By Shaun Goosen
Former Southern Kings interim head coach Robbi Kempson is stunned at the manner in which the franchise’s board has treated members of its staff.
It was announced recently that the Kings had been placed into a state of voluntary liquidation as stakeholders SA Rugby (74%) and the Eastern Province Rugby Union (26%) continue to face the prospect of having to repay an accumulated deficit of R55 million. The latest revelation in the Kings saga follows the decision made in August that the side would play no further part in any competitive rugby – and thus generate zero income – for the remainder of the year.
According to Kempson, the news totally blindsided members of the professional organisation, who were promised salaries until the end of the year on several occasions.
“They dropped the bomb on everyone. So all 36 players that are left at the Southern Kings plus more than 50 people have been affected.
“It’s absolute cowardice on behalf of the Board of the Southern Kings. Promises were made to everyone on a consistent basis from the chairman and members of the SA Rugby fraternity regarding the payment of salaries until the end of November and December.
“So for the little bomb to be dropped on our players again, just before payday is completely inappropriate. They’re not going to get paid this month. They’ve gone from earning salaries and being able to live their lives with their families to having absolutely nothing.
“We were guaranteed by the chairman of the board that there were absolutely no plans to liquidate this company and that the contracts would be honoured along with the agreements that were signed regarding Covid.
“All contracts within South African rugby, including the Southern Kings, were guaranteed until the end of December. And at no stage where we told anything differently regarding the process going forward and that our contracts would not be honoured. It was always the case from their side that they would be.”
The Eastern Province Rugby Union have a long history of maladministration and financial mismanagement. Kempson highlighted the lack of accountability as the most frustrating aspect of the entire fiasco.
“I think the saddest thing about everything is that it’s business as usual for Eastern Province Rugby. They still sit back, they’re still earning salaries, the chairman still has his position, they still have a vote on the board of SA Rugby. They carry on.
“But then you have over 50 people that are affected by the decision that he’s made. So I think that for me is the saddest part. And that’s where the cowardice actually comes in. Do Eastern Province financially assist these players? Yes they do. Do they have the best interests of the company and whatever else? No, they did not.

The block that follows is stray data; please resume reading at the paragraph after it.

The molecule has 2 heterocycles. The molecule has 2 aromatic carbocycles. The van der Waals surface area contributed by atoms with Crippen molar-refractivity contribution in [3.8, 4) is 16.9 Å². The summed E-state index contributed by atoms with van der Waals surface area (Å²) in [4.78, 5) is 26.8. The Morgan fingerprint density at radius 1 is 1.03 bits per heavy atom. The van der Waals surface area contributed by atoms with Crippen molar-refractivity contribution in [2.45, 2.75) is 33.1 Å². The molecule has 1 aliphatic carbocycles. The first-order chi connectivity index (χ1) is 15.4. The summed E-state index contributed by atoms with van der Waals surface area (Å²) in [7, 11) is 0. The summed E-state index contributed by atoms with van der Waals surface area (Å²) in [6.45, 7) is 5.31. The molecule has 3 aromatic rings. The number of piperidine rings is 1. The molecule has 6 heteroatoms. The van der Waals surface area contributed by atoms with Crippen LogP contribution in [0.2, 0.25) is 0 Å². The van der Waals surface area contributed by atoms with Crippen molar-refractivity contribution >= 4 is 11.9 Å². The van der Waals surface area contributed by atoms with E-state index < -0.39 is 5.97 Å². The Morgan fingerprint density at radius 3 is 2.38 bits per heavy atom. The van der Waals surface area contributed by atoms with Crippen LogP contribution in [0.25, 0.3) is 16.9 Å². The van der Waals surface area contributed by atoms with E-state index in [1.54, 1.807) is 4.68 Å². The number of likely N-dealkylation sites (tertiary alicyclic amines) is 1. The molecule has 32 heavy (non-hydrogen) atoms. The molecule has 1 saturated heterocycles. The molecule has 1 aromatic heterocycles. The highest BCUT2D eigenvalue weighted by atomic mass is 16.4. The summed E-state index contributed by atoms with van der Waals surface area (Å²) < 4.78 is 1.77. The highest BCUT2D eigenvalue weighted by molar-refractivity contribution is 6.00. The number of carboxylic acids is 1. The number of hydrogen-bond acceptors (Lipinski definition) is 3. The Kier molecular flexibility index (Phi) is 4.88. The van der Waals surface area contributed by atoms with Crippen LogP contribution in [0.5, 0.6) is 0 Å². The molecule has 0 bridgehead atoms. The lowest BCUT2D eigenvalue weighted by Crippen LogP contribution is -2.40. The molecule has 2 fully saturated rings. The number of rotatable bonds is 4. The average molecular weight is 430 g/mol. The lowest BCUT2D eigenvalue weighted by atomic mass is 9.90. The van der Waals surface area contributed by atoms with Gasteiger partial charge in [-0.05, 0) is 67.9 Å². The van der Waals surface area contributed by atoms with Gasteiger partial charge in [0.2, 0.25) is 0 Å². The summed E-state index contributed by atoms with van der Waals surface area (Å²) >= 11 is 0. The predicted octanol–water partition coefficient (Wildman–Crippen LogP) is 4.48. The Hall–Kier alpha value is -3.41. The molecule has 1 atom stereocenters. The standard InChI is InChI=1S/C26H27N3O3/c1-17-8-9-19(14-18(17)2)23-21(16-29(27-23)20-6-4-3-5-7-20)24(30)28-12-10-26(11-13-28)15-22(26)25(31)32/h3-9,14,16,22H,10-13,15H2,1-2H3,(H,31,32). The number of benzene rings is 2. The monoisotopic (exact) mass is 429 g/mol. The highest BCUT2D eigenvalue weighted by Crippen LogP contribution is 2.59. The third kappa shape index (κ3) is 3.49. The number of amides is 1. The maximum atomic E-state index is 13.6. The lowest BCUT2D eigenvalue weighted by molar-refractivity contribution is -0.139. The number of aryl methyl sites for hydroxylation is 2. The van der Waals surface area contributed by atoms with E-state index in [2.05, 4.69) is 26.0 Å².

“I think it’s sad that they’ve made this decision, but that’s fine. But to do it in the manner in which they’ve done it is just completely unacceptable. It’s actually disgraceful that any person involved in a rugby environment within this world of rugby, let alone South Africa, can make such a harsh decision on a group of individuals, most of them under the age of 25.
And then kind of wash their hands of it and walk away. I think it’s absolutely despicable behaviour on their part.”
The Queen’s College old boy believes there were ulterior motives behind the decision to pull the Kings out of all competitive action for the rest of the year that weren’t solely based on securing the longer-term financial future of rugby in the province.
“I think as things get dug deeper throughout this liquidation process, the reasons for taking us off the domestic competition will be laid bare. I don’t think they did it in the best interests of rugby, I think they did in the best interests of quantitative liquidation down the road.
“I think this entire process was carefully planned and orchestrated for some time. It wasn’t out the blue. It was for us, but not for them.
“These decisions have got nothing to do with rugby at all. They’re clearly political and therefore the gain of a few as opposed to making sure that the large majority of the squad and the staff as well. They [the players and staff]were never afforded the opportunity to progress their professional lives as they should be.”
The 37-Test capped former Springbok prop said they would take up the matter in court.
“There’s a fair amount of anger, not just from the players and staff but also from the legal fraternity that people involved seem to get away scot-free. And from their point of view, I don’t think that will be the case this time.
“I think they’re going to push a boundary that the members of this board don’t realise. That anger is going to put them in a different position with regards to the way they’re going to handle this matter.”